Sunday, May 16, 2010

Tasks Galore!

Another long break. Thought it might be the end of the blogging, but I was loaned these fantastic books that have really inspired my special education practice and I felt the good word about them had to be spread. Tasks Galore! is loaded with great ideas and examples of practical job and life-skills tasks to support exceptional students. The authors outline how to put the tasks into practice and the reasons why exceptional students learn best through tactile/kinesthetic exercises. The tasks require preparation and materials, but they'll quickly inspire your creativity. You'll be looking at all the "useless" things lying around your home in a different way.

Sunday, January 31, 2010

Reading and Writing Site

It's been too long since the last post, I know. Thankfully it's because I've landed a temporary position until the end of February. That really shouldn't be an excuse for not posting a link or two, but I have been faced with the challenge of differentiating instruction for ten developmentally delayed youth, all with very different levels of cognitive, physical, and social ability. The days are busy and the evenings equally consuming, but dodgeball on Tuesdays, soccer on Fridays, and delicious meals at home (see the menu here) are the life preservers keeping me afloat.

At school this week, we will be continuing with a creative writing project. While researching methods of teaching creative writing for new and developing readers and writers, I came across this site. Thought I'd share it, if you haven't already made it a tab in your bookmarks list.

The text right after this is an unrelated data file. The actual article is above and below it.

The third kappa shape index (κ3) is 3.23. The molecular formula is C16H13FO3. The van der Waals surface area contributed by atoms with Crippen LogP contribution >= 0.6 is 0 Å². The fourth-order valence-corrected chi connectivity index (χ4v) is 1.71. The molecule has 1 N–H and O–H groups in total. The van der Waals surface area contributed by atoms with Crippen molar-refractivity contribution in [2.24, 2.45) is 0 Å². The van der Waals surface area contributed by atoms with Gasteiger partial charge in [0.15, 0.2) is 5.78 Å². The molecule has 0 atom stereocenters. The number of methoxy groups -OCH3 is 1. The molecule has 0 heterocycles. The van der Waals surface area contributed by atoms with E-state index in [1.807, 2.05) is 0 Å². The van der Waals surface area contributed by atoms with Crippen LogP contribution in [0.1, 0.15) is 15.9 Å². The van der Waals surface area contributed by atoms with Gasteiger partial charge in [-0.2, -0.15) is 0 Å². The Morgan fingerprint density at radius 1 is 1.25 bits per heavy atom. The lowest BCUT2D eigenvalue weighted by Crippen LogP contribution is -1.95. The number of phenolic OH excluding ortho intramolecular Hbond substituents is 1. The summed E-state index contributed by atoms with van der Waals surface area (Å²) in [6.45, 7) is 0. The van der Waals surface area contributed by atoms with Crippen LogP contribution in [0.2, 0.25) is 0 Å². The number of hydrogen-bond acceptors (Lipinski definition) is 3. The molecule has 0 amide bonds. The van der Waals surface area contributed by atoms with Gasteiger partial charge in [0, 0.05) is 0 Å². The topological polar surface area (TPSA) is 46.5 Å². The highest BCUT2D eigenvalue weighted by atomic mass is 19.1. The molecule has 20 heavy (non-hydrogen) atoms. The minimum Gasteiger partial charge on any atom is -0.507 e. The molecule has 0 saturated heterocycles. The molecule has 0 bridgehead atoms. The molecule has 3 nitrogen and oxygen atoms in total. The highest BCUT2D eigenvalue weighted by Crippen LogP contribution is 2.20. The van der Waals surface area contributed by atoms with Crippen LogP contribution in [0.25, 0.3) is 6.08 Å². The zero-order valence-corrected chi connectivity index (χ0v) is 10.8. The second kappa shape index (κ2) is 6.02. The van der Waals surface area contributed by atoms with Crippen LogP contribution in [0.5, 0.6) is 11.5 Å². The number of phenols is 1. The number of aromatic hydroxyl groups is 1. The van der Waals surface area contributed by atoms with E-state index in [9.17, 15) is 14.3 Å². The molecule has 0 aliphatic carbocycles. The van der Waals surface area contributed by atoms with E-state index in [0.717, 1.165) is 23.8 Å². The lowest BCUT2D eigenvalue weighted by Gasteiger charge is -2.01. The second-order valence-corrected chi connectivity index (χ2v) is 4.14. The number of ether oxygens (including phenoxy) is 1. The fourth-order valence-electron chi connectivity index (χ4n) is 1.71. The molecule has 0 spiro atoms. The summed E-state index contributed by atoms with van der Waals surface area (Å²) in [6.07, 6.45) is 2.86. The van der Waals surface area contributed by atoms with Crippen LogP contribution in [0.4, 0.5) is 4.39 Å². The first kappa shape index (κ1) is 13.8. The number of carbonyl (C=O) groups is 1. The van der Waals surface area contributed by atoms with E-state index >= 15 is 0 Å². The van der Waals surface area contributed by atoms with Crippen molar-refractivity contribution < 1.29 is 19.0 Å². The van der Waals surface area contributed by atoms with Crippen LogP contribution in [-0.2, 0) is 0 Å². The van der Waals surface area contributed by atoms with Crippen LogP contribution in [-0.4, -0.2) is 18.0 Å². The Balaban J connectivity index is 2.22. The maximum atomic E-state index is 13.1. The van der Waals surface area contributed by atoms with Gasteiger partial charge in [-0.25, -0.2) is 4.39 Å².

Fill your paper with the breathings of your heart.

~William Wordsworth

Thursday, December 10, 2009

Interview Questions

My friend recently interviewed for a Science EOT at a high school in Ottawa. Posted here are the questions he was asked in his interview. Practice makes perfect, right?

1. How would you design your lessons to take into consideration all the different learning styles displayed by students today (ie. kinesthetic, auditory, visual etc.).

2. How would you plan your assessments and evaluations to devise a mark and level for a student in your class?

3. What are some strategies you would use to engage apathetic students?

4. How would you deal with difficult parents?

5. The science department at (this school) is divided into teams based on courses. What would you bring to the table as a member of the team to which you were assigned? What would you expect to get out of your team?

6. Science classes can be very dangerous environments (in labs etc.), what kind of safety measures do you put in place and enforce from personal experience?

Tuesday, December 1, 2009

Interview with Ms. M, The Woman in the North

In YSHM's first interview, Ms. M describes the challenges and rewards of teaching in a remote, Northern community. Many new teachers are making their way north, where the snow, cold winds, bears, and teaching jobs abound. The sometimes high cost of living in the North is compensated by a Northern allowance, and most relocation costs are covered. Some of the more remote areas offer generous bonuses for signing on. Follow the links below the interview for information from the provincial governments of the North on teaching opportunities.

Thanks for the insight, Ms. M.

November, 2009

Why teaching?

I wanted to have the same positive influence my teachers had on me. The opportunity to affect change, be a part of a system that I believe in and hope to someday expand upon. Teaching is always evolving and there is always an opportunity to learn something new.

What motivated you to seek employment in Northern Canada?

There were three main factors: opportunity, adventure and money. There are very few opportunities for new teachers in Southern Ontario and I was hired in the North almost immediately. I love to travel and see different parts of the world; the North seemed like the perfect way to see a part of Canada many people never have the opportunity to experience. Last but not least, the financial benefits of moving North are fantastic. As a first year teacher I make just short of $100,000; more than double what I would make in the South.